This was an exhibition at the Arts Centre of lino prints, sculpture and video works from Torres Strait Islander artists working across Australia.
I had seen one of Alick Tipoti’s monumental lino prints before, at the Sydney Biennale. The one at the Arts Centre was about eight metres long. While the scale of the work is impressive, the detail of the work is even more arresting. Tipoti draws on traditional Islander carving designs and he is very good at it. The black stands out as though they are the work of the artist’s hand.
I wrote a whole essay on the works in this exhibition, so I have a lot of thoughts. My first impression was that it was wonderful to spend so time with works that had so much detail. Brian Robinson’s works combine Western and Torres Strait history, and pop culture, so you get the detailed abstract background revealing Batman and WALL•E.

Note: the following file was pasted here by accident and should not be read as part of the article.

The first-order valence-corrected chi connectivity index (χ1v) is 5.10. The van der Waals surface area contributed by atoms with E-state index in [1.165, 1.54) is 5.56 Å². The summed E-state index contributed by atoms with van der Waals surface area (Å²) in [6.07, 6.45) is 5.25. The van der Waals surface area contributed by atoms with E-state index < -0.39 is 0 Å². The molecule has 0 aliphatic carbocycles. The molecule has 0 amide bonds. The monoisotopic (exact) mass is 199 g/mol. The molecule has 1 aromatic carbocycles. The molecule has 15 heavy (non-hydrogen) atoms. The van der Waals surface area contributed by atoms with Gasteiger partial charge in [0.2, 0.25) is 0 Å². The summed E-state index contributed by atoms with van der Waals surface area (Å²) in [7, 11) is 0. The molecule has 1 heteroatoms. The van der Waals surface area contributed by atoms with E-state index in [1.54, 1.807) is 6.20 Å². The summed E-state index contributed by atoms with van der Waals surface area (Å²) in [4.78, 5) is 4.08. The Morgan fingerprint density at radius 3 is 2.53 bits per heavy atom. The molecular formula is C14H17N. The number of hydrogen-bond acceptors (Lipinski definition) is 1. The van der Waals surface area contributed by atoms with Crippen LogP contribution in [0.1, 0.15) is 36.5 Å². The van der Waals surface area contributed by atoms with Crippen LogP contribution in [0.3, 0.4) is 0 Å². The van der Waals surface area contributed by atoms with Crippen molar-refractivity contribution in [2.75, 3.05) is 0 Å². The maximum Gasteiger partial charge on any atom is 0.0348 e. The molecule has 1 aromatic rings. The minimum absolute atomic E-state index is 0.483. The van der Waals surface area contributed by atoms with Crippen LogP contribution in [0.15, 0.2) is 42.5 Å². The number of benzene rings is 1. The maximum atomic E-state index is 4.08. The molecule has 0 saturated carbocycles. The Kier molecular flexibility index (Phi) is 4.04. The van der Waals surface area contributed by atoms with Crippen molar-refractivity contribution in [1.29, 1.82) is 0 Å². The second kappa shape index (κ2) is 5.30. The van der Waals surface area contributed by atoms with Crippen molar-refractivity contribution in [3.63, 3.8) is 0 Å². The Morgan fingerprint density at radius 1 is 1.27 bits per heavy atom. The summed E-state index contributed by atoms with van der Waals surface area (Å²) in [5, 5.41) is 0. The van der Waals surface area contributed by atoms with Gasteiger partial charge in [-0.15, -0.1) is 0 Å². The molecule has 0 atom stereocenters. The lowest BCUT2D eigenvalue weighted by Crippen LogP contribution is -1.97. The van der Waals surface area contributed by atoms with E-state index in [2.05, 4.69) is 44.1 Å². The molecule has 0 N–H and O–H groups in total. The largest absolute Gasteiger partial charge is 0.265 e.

Ricardo Idagi’s work is more explicitly about the place of Torres Strait Islanders in the Western museum. The pieces—traditional masks and headdresses, and pottery works in Western traditions—are beautiful, and also fantastically thinky and pointed.
Keep an eye out for contemporary print works and contemporary works by Indigenous artists!